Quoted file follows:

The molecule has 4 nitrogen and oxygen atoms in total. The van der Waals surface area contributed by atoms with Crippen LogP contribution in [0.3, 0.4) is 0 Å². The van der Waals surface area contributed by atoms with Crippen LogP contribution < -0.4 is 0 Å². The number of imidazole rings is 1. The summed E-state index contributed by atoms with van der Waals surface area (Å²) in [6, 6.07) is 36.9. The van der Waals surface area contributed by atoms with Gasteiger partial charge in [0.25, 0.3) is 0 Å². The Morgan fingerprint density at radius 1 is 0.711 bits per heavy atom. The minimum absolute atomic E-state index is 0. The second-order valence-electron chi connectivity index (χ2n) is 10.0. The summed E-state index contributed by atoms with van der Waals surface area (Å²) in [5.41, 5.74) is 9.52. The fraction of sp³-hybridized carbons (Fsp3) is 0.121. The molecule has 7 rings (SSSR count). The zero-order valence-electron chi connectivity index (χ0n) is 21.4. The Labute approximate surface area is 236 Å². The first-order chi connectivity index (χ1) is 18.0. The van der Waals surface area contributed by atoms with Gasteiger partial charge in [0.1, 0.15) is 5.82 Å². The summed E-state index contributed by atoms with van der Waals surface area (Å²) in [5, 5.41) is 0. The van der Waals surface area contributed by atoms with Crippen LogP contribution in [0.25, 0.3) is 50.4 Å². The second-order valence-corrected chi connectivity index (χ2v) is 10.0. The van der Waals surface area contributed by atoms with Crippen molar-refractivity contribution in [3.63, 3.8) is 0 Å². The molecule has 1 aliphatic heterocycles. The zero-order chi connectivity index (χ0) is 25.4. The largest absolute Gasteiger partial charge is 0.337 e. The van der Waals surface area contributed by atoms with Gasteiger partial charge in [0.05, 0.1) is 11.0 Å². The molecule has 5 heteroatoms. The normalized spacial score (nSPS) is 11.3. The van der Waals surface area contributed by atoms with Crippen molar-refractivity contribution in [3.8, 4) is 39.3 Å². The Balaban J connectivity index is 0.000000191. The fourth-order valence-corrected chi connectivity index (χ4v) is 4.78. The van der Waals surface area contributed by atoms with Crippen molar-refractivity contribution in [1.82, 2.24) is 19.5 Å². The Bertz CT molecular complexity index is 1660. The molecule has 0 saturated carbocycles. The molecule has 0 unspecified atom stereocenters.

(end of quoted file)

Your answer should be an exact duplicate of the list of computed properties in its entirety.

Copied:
The molecule has 4 nitrogen and oxygen atoms in total. The van der Waals surface area contributed by atoms with Crippen LogP contribution in [0.3, 0.4) is 0 Å². The van der Waals surface area contributed by atoms with Crippen LogP contribution < -0.4 is 0 Å². The number of imidazole rings is 1. The summed E-state index contributed by atoms with van der Waals surface area (Å²) in [6, 6.07) is 36.9. The van der Waals surface area contributed by atoms with Gasteiger partial charge in [0.25, 0.3) is 0 Å². The Morgan fingerprint density at radius 1 is 0.711 bits per heavy atom. The minimum absolute atomic E-state index is 0. The second-order valence-electron chi connectivity index (χ2n) is 10.0. The summed E-state index contributed by atoms with van der Waals surface area (Å²) in [5.41, 5.74) is 9.52. The fraction of sp³-hybridized carbons (Fsp3) is 0.121. The molecule has 7 rings (SSSR count). The zero-order valence-electron chi connectivity index (χ0n) is 21.4. The Labute approximate surface area is 236 Å². The first-order chi connectivity index (χ1) is 18.0. The van der Waals surface area contributed by atoms with Gasteiger partial charge in [0.1, 0.15) is 5.82 Å². The summed E-state index contributed by atoms with van der Waals surface area (Å²) in [5, 5.41) is 0. The van der Waals surface area contributed by atoms with Crippen LogP contribution in [0.25, 0.3) is 50.4 Å². The second-order valence-corrected chi connectivity index (χ2v) is 10.0. The van der Waals surface area contributed by atoms with Crippen molar-refractivity contribution in [3.63, 3.8) is 0 Å². The molecule has 1 aliphatic heterocycles. The zero-order chi connectivity index (χ0) is 25.4. The largest absolute Gasteiger partial charge is 0.337 e. The van der Waals surface area contributed by atoms with Gasteiger partial charge in [0.05, 0.1) is 11.0 Å². The molecule has 5 heteroatoms. The normalized spacial score (nSPS) is 11.3. The van der Waals surface area contributed by atoms with Crippen molar-refractivity contribution in [3.8, 4) is 39.3 Å². The Balaban J connectivity index is 0.000000191. The fourth-order valence-corrected chi connectivity index (χ4v) is 4.78. The van der Waals surface area contributed by atoms with Crippen molar-refractivity contribution in [1.82, 2.24) is 19.5 Å². The Bertz CT molecular complexity index is 1660. The molecule has 0 saturated carbocycles. The molecule has 0 unspecified atom stereocenters.